The Modern Beauty Matchmaker: Béni Taps Technology To Pair Natural Products With Customers
Béni is playing the role of clean beauty Cupid by matching customers to products.
Founded by former accountant Naomi Saito, the fledgling San Francisco-based marketplace specializes in providing personalized product recommendations to customers directly from independent beauty brands. Today, about 30 natural brands spanning the skincare, body and bath, fragrance, hair, makeup and nail categories are active on Béni, although the number is expected to rise soon to 40. Among the brands are Lena & Lina San Francisco, Pour Moi, Teadora, Averr Aglow, Sara Elizabeth Skincare, Maapilim, Shunly and Heliotrope.
Béni’s product recommendation component kicks off by customers filling out a questionnaire covering their skin type, concerns and various lifestyle attributes. Customers can request specific product suggestions on, for instance, a toner for dehydrated skin or a cleanser that lathers without drying.
Béni’s technology pairs customers with brands’ products that are potential matches based on digital tags attached to the products. Brands are alerted when customers seek recommendations, and they can tailor responses to spotlight specific products based on customers’ profiles and inquiries. Brands can’t throw out recommendations in reaction to any requests. Their products have to be identified automatically by Béni’s technology.
It’s free for customers to register on Béni, and registered customers receive up to eight product recommendations to help them make informed choices. Other Béni users can see the requests and like or comment on them.
Brands must apply to participate in Béni, but there’s no cost to participate. Béni takes an 8% commission on transactions. To be approved, a brand’s products have to avoid certain ingredients such as phthalates and mineral oil.
Béni touches on a number of trending themes in e-commerce, including social networking, personalized products, direct relationships with customers and algorithm-powered recommendations to aid shopping. The platform’s challenge to achieve Saito’s goal of automated customer service is scale. To make automations possible, Béni’s algorithms need a lot of data, but Saito is cautious not to overwhelm brands.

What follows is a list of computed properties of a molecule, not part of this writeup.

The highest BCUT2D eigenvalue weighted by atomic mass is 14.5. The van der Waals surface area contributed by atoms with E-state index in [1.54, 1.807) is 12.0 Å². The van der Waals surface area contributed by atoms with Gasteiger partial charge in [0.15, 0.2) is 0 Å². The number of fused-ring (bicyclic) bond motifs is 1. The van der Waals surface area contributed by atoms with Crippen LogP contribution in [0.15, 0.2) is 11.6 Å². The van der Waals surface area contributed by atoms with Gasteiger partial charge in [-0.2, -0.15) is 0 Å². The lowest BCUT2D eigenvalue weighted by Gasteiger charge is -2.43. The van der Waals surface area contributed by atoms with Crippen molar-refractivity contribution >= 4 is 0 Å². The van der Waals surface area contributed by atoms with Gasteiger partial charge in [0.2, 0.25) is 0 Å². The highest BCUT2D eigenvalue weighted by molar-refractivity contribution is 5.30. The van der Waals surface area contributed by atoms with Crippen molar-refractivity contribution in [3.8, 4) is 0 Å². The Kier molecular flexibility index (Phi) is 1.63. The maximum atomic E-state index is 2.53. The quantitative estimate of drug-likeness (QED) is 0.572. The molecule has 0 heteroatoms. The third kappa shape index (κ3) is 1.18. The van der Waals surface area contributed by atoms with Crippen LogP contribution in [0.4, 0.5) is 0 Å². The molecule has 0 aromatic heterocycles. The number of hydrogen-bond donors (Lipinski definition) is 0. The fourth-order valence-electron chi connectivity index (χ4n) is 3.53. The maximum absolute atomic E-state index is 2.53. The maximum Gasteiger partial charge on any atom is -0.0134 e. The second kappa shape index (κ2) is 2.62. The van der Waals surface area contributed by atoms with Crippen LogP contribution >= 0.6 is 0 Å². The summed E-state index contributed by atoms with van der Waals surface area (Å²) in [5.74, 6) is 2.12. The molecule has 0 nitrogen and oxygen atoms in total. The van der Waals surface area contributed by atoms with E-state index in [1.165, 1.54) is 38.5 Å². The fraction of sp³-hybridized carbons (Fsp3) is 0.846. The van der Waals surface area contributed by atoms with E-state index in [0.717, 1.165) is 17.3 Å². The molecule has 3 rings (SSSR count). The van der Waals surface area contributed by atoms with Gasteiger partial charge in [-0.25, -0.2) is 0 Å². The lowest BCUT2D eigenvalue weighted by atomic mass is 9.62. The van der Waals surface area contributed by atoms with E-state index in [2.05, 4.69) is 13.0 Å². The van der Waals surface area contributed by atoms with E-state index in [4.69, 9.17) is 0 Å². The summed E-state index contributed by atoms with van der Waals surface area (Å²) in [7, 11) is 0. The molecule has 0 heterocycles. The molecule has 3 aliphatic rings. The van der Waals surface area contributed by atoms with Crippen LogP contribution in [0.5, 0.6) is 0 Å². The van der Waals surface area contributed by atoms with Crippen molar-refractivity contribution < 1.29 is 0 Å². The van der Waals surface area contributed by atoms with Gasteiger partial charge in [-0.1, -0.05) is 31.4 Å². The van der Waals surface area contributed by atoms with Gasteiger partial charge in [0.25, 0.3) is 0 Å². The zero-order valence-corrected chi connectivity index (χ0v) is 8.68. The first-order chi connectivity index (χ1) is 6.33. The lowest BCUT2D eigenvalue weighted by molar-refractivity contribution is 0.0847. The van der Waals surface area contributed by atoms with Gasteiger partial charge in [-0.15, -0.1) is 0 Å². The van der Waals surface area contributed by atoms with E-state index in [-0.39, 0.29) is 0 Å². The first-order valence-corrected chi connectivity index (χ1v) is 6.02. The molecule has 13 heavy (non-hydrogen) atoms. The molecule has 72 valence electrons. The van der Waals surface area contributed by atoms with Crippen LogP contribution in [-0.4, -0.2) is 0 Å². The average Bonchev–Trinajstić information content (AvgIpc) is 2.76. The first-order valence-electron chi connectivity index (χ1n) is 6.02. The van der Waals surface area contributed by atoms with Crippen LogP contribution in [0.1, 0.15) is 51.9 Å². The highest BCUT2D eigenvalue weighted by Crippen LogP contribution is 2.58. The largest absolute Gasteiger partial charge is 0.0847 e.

“If 1,000 people ask a brand at the same time, brands can’t respond,” she says, “but the algorithm is learning, so that the brand doesn’t have to answer the same questions every day.”
For now, brands are manually answering customers. Because there is a limit on the number of recommendations a customer can receive, brands are incentivized to act quickly. Of course, small, independent brand have limited resources and time, but Béni benefits if they act promptly. Saito acknowledges that, if customers don’t get recommendations at all or don’t get them in a timely manner, they won’t be inclined to shop on Béni again.
Beauty Independent tested the platform by asking for a recommendation for a night eye cream. Roughly eight hours following our request, we were told the $69 Shunly Skin Care L-AA+ Instant Eye Gel could be a good product for us. Béni is in beta testing mode and working out kinks. “It’s still a learning curve for us,” admits Saito.
Saito has begun reaching out to beauty bloggers, particularly those focusing on green and clean beauty, hoping to connect with their followers who could be interested in Béni. She’s also guiding customers to ask specifically for what they are looking for – instead of requesting cleansers generally, they should pinpoint the problem they’re trying to solve with the product – and coaching brands to respond as quickly and as much as possible to take advantage of the platform’s potential as a discovery tool.
“They need a platform. They are not at Sephora or at other big retailers yet,” says Saito of the independent clean beauty brands Béni targets. “And I think from a customer perspective, if they get the recommendations from the larger brands, they might not believe it. They might just think, ‘You want to sell to me.’”